How The Nightmare Before Christmas Was Almost A Different Villa

In director Henry Selick’s cult classic Nightmare Before ChristmasOogie Boogie was originally written to be revealed as another compelling character at the end of the movie. Jack Skellington, the film’s main protagonist, reigns as the Pumpkin King over Halloween Town. Every year on October 31st, Jack leads his countrymen in preparing Halloween celebrations for the world. However, repeating the same routine every year made Jack want something new and different.

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Upon discovering Christmas by chance, Jack becomes instantly obsessed with his warm cuteness and decides to kidnap Santa Claus and the holiday. Jack and the spooky residents of Halloween Town are expected to be poorly equipped to host Christmas, and while Jack makes blunders during his attempts to deliver holiday cheer, his wary and reluctant henchmen send kidnapped Santa Claus to the bogeyman Oogie Boogie instead of guarding Santa themselves. After failing to deliver Christmas, Jack defeats Oogie Boogie and saves Santa Claus, who cures the festive promiscuity and returns Halloween and Christmas to their rightful places.

RELATED: What Happened to Jack and Sally After The Nightmare Before Christmas Ended

The main character working in the background to help save Christmas is Sally, a patchwork doll-like creature who falls in love with Jack but is too shy to admit it. Dr. Finklestein, Sally’s jealous and possessive creator, was Oogie Boogie’s true identity in the original, having donned a bogeyman bag as his costume. In the first version of the script, Dr. Finkelstein is jealous of Sally’s affection for Jack Skellington, and to take revenge on both Jack and Sally, he uses Santa as bait to lure Jack into a duel. In the end, though, creator Tim Burton hated Oogie Boogie’s alternate ending and asked the writers to separate Dr. Finklestein and Oogie Boogie’s characters.

Why Oogie Boogie is a better separate character

The film’s main theme is the celebration of the holidays and their unique functions, and Dr. Finklestein’s presence as the main antagonist would undermine that message by shifting the film’s focus to its star-crossed lovers. Nightmare Before Christmas It is, after all, a man’s story versus a subjective one. The film’s protagonist, Jack Skellington, overcomes his arrogance and saves the situation by tackling the problem that caused it, and the movie comes to a happy ending with Jack Skellington wiser and more humble than he was in the beginning.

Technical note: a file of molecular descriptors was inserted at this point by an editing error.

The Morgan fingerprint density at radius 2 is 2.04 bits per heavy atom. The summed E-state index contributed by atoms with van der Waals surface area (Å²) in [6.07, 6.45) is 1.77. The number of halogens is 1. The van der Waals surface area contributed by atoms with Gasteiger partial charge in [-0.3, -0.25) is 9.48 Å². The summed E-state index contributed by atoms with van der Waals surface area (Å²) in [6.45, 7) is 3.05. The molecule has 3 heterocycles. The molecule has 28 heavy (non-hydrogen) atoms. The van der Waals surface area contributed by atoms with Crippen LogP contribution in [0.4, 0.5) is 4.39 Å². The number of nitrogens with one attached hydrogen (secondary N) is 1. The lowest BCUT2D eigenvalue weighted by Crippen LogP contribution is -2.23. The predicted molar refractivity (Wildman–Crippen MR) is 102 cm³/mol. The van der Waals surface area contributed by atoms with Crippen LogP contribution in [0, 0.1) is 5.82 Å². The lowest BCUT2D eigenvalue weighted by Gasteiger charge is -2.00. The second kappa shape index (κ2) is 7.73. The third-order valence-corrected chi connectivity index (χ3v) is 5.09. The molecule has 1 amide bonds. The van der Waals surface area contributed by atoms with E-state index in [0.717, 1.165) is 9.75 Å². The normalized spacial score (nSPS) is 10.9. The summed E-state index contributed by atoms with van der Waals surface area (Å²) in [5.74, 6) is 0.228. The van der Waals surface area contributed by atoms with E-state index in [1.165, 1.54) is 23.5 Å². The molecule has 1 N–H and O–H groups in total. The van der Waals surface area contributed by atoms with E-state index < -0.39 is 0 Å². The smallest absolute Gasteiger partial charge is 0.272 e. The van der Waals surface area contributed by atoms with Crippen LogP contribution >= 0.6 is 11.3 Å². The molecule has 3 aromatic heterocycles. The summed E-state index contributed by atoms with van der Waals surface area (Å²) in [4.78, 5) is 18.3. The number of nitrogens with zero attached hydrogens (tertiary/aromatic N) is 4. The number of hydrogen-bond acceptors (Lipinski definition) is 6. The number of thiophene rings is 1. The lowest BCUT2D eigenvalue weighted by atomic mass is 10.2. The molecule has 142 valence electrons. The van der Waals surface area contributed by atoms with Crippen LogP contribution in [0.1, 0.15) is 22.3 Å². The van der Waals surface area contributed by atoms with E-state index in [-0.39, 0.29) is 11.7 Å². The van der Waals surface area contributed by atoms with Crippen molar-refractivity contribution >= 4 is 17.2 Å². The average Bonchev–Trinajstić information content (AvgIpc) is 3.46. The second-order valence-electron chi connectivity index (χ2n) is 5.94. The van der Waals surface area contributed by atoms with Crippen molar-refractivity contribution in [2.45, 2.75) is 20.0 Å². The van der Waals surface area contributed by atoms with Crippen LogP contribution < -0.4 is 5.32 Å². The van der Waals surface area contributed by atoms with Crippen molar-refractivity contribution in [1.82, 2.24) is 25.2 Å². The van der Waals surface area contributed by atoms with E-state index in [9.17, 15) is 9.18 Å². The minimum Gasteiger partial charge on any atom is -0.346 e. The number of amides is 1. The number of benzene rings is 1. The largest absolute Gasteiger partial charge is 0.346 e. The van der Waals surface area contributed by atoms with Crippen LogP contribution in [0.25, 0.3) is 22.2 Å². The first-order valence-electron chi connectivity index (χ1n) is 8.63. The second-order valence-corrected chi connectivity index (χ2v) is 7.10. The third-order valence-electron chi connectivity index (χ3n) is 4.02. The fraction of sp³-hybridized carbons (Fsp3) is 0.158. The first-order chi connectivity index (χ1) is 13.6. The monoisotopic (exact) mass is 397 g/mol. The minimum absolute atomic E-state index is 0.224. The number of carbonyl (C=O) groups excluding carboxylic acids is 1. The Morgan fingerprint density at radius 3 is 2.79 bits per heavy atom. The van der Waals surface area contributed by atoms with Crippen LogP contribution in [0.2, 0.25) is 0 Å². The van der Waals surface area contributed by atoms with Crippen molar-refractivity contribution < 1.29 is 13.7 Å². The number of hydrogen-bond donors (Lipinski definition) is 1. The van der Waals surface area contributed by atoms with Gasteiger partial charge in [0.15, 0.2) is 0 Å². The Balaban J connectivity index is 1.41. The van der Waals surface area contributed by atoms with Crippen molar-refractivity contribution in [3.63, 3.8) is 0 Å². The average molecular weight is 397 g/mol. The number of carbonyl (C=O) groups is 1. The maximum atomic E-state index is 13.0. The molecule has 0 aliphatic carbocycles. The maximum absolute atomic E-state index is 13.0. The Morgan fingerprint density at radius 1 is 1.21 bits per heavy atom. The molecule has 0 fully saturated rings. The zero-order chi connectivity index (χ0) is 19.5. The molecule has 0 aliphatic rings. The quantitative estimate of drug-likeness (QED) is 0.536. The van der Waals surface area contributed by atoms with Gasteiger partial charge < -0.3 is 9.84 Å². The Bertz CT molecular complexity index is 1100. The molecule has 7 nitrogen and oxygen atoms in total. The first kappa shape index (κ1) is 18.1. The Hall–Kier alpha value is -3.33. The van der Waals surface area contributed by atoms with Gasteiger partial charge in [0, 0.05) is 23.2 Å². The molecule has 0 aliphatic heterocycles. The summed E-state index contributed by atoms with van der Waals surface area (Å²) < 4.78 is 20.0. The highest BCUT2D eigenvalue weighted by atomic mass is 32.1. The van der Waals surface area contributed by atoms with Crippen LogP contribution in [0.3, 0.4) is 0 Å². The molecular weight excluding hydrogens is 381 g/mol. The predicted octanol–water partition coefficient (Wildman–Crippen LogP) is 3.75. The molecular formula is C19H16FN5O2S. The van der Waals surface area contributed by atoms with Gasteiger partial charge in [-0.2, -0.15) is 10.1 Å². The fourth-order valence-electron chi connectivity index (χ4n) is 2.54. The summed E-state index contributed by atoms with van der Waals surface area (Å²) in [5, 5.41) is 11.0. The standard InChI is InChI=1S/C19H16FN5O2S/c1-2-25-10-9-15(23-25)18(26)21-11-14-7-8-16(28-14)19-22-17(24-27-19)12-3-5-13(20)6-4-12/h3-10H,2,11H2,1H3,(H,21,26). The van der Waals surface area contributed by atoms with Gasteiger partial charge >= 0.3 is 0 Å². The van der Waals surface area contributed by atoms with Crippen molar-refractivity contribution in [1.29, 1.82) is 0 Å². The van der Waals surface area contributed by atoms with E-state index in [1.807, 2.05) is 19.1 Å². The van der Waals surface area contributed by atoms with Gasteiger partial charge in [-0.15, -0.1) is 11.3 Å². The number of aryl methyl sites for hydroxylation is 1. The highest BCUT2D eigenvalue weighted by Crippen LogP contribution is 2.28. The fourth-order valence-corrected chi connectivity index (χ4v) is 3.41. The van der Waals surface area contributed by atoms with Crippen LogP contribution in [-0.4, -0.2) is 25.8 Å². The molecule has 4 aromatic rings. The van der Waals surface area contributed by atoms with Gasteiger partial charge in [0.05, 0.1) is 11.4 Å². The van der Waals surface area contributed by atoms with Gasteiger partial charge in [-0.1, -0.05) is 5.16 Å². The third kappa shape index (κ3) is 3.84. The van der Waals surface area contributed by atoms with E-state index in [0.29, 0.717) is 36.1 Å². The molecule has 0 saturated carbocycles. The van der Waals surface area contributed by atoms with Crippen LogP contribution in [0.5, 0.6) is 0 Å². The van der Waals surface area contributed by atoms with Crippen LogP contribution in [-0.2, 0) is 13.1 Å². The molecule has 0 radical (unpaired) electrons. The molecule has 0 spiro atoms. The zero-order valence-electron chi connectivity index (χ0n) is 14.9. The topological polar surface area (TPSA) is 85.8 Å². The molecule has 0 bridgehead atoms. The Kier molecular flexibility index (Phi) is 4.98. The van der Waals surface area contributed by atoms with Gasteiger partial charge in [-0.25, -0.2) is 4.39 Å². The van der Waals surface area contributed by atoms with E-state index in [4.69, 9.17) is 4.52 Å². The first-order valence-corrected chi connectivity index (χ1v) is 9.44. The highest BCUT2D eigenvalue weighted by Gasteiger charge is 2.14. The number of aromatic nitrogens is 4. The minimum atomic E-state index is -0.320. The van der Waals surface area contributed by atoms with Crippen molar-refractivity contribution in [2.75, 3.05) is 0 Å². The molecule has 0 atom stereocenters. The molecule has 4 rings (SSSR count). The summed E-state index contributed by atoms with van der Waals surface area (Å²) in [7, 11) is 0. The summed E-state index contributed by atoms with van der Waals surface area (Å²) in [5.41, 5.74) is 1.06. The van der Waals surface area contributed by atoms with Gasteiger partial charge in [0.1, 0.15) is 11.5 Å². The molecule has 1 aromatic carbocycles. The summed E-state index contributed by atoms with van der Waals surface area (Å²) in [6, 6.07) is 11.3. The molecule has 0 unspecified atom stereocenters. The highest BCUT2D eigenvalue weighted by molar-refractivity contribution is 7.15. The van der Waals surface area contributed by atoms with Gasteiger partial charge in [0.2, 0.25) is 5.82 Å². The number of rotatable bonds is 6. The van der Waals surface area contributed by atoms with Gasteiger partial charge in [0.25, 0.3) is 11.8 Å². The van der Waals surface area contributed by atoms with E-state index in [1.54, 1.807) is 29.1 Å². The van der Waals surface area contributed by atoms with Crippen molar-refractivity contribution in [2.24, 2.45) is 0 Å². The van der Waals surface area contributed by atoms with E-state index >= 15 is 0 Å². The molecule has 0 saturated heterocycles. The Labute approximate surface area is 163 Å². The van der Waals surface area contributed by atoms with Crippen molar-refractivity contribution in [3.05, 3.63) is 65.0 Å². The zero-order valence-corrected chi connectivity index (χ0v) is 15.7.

In the latest installment of this family-loving Halloween movie, Oogie Boogie is ultimately just a tool in the plot’s evolution, not an aggressive driving force, and rightly so. Tracing the dramatic moment of Oogie Boogie’s defeat, every move leading to Santa’s potential demise stems from Jack’s decision to step away from Halloween and his responsibilities as the Pumpkin King in Halloween Town. Had he not been so preoccupied with his need for excitement, he would have realized that Christmas was falling apart, and had he not been so self-centered throughout the film, his minions would not have had the chance to escape unnoticed with Santa in their nursery. Jack’s oversight put Santa and Christmas at risk, and Oogie Boogie just so happens to be in the right place at the right time for Jack to redeem himself.

Plus, in true Tim Burton style, Nightmare Before Christmas It combines classic horror and sci-fi styles into one movie creating a sense of intimacy that will appeal to generations old and young alike. Oogie Boogie has to be distinguished as a manifestation of the bogeyman from Dr. Finklestein, who plays Mary Shelley’s famous Dr. Frankenstein. The function of the bogeyman’s archetype is intangible mystery and horror – it has no face, no identity, no origin, no morals. in case if Nightmare Before ChristmasGiving Oogie Boogie a “real identity” in the form of Dr. Finklestein defeats the purpose of his character. By contrast, the definitive version of the rewrite in which the audience sees Oogie Boogie disintegrate into a collection of bugs that spread far and wide, meets the non-essential nature of the archetype. should The Nightmare Before Christmas 2 As ever, we hope it offers more renditions of classic horror archetypes and explores their functionality in the zeitgeist of the modern age.

Next: The Nightmare Before Christmas Characters and What the Actors Look Like

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